IDEAS home Printed from https://ideas.repec.org/a/taf/jeduce/v40y2009i3p227-261.html
   My bibliography  Save this article

Evaluating Teaching in Higher Education

Author

Listed:
  • Bruce A. Weinberg
  • Masanori Hashimoto
  • Belton M. Fleisher

Abstract

The authors develop an original measure of learning in higher education, based on grades in subsequent courses. Using this measure of learning, they show that student evaluations are positively related to current grades but unrelated to learning once current grades are controlled. They offer evidence that the weak relationship between learning and student evaluations arises, in part, because students are unaware of how much they have learned in a course. They conclude with a discussion of easily implemented, optimal methods for evaluating teaching.

Suggested Citation

  • Bruce A. Weinberg & Masanori Hashimoto & Belton M. Fleisher, 2009. "Evaluating Teaching in Higher Education," The Journal of Economic Education, Taylor & Francis Journals, vol. 40(3), pages 227-261, July.
  • Handle: RePEc:taf:jeduce:v:40:y:2009:i:3:p:227-261
    DOI: 10.3200/JECE.40.3.227-261
    as

    Download full text from publisher

    File URL: http://hdl.handle.net/10.3200/JECE.40.3.227-261
    Download Restriction: Access to full text is restricted to subscribers.

    As the access to this document is restricted, you may want to search for a different version of it.

    Citations

    Citations are extracted by the CitEc Project, subscribe to its RSS feed for this item.
    as


    Cited by:

    1. Braga, Michela & Paccagnella, Marco & Pellizzari, Michele, 2014. "Evaluating students’ evaluations of professors," Economics of Education Review, Elsevier, vol. 41(C), pages 71-88.
    2. Cho, Donghun & Baek, Wonyoung & Cho, Joonmo, 2015. "Why do good performing students highly rate their instructors? Evidence from a natural experiment," Economics of Education Review, Elsevier, vol. 49(C), pages 172-179.
    3. Donghun Cho & Joonmo Cho, 2017. "Does More Accurate Knowledge of Course Grade Impact Teaching Evaluation?," Education Finance and Policy, MIT Press, vol. 12(2), pages 224-240, Spring.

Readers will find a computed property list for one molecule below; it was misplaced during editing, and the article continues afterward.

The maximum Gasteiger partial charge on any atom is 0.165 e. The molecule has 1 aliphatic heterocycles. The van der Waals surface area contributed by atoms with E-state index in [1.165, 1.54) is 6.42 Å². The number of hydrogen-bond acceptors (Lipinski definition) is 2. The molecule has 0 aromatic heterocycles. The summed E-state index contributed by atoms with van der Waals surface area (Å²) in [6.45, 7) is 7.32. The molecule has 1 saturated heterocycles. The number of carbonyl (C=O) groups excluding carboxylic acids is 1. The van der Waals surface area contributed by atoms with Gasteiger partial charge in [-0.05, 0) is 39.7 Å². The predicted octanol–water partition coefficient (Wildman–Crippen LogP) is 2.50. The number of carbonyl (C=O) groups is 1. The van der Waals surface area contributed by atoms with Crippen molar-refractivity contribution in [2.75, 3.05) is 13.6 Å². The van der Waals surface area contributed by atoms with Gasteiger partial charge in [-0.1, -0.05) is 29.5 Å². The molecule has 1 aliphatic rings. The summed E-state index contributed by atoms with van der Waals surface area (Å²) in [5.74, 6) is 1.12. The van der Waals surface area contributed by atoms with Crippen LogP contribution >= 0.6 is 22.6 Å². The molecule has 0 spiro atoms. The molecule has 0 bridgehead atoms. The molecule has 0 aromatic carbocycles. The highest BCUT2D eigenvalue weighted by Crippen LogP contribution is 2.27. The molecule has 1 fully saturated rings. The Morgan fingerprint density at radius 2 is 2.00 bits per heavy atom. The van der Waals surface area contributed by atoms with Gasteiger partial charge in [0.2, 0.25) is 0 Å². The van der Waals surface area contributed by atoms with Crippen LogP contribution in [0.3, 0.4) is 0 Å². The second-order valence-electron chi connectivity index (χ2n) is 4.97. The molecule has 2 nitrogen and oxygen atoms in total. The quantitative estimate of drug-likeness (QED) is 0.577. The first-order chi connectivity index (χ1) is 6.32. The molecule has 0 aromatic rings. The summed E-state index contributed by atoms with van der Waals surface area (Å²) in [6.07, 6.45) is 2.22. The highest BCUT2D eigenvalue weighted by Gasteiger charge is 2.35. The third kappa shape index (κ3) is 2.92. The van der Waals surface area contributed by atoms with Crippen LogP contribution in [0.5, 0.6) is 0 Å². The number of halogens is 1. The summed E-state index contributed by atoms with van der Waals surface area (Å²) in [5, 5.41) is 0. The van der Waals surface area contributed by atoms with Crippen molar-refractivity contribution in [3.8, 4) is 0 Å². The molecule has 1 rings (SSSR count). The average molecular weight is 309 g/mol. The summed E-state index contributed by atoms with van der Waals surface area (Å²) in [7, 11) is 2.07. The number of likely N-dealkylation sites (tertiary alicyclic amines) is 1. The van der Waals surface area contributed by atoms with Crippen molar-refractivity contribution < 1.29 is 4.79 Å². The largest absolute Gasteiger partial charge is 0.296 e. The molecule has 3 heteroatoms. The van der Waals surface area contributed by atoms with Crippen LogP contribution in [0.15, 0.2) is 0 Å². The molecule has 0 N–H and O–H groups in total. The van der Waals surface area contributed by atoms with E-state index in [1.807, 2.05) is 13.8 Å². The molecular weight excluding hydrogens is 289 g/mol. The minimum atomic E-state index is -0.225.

4. Benjamin Artz & David M. Welsch, 2013. "The Effect of Student Evaluations on Academic Success," Education Finance and Policy, MIT Press, vol. 8(1), pages 100-119, January.
    5. Rodríguez, Rosa & Rubio, Gonzalo, 2016. "Teaching quality and academic research," International Review of Economics Education, Elsevier, vol. 23(C), pages 10-27.
    6. repec:spr:reihed:v:58:y:2017:i:4:d:10.1007_s11162-016-9429-8 is not listed on IDEAS
    7. Wagner, N. & Rieger, M. & Voorvelt, K.J., 2016. "Gender, ethnicity and teaching evaluations : Evidence from mixed teaching teams," ISS Working Papers - General Series 617, International Institute of Social Studies of Erasmus University Rotterdam (ISS), The Hague.
    8. Anna Salomons & Maarten Goos, 2014. "Measuring Teaching Quality in Higher Education : Assessing the Problem of Selection Bias in Course Evaluations," Working Papers 14-16, Utrecht School of Economics.
    9. Gorry, Devon, 2017. "The impact of grade ceilings on student grades and course evaluations: Evidence from a policy change," Economics of Education Review, Elsevier, vol. 56(C), pages 133-140.
    10. Stephen B. DeLoach, 2011. "What Every Economist Should Know About the Evaluation of Teaching: A Review of the Literature," Chapters,in: International Handbook on Teaching and Learning Economics, chapter 34 Edward Elgar Publishing.
    11. Rieger, Matthias & Voorvelt, Katherine, 2016. "Gender, ethnicity and teaching evaluations: Evidence from mixed teaching teamsAuthor-Name: Wagner, Natascha," Economics of Education Review, Elsevier, vol. 54(C), pages 79-94.
    12. Pearce, John A., 2017. "How employers can stanch the hemorrhaging of collegiate GPA credibility," Business Horizons, Elsevier, vol. 60(1), pages 35-43.
    13. repec:rss:jnljms:v4i2p5 is not listed on IDEAS

    More about this item

    Statistics

    Access and download statistics

    Corrections

    All material on this site has been provided by the respective publishers and authors. You can help correct errors and omissions. When requesting a correction, please mention this item's handle: RePEc:taf:jeduce:v:40:y:2009:i:3:p:227-261. See general information about how to correct material in RePEc.

    For technical questions regarding this item, or to correct its authors, title, abstract, bibliographic or download information, contact: (Chris Longhurst). General contact details of provider: http://www.tandfonline.com/VECE20 .

    If you have authored this item and are not yet registered with RePEc, we encourage you to do it here. This allows to link your profile to this item. It also allows you to accept potential citations to this item that we are uncertain about.

    We have no references for this item. You can help adding them by using this form .

    If you know of missing items citing this one, you can help us creating those links by adding the relevant references in the same way as above, for each refering item. If you are a registered author of this item, you may also want to check the "citations" tab in your RePEc Author Service profile, as there may be some citations waiting for confirmation.

    Please note that corrections may take a couple of weeks to filter through the various RePEc services.

    IDEAS is a RePEc service hosted by the Research Division of the Federal Reserve Bank of St. Louis . RePEc uses bibliographic data supplied by the respective publishers.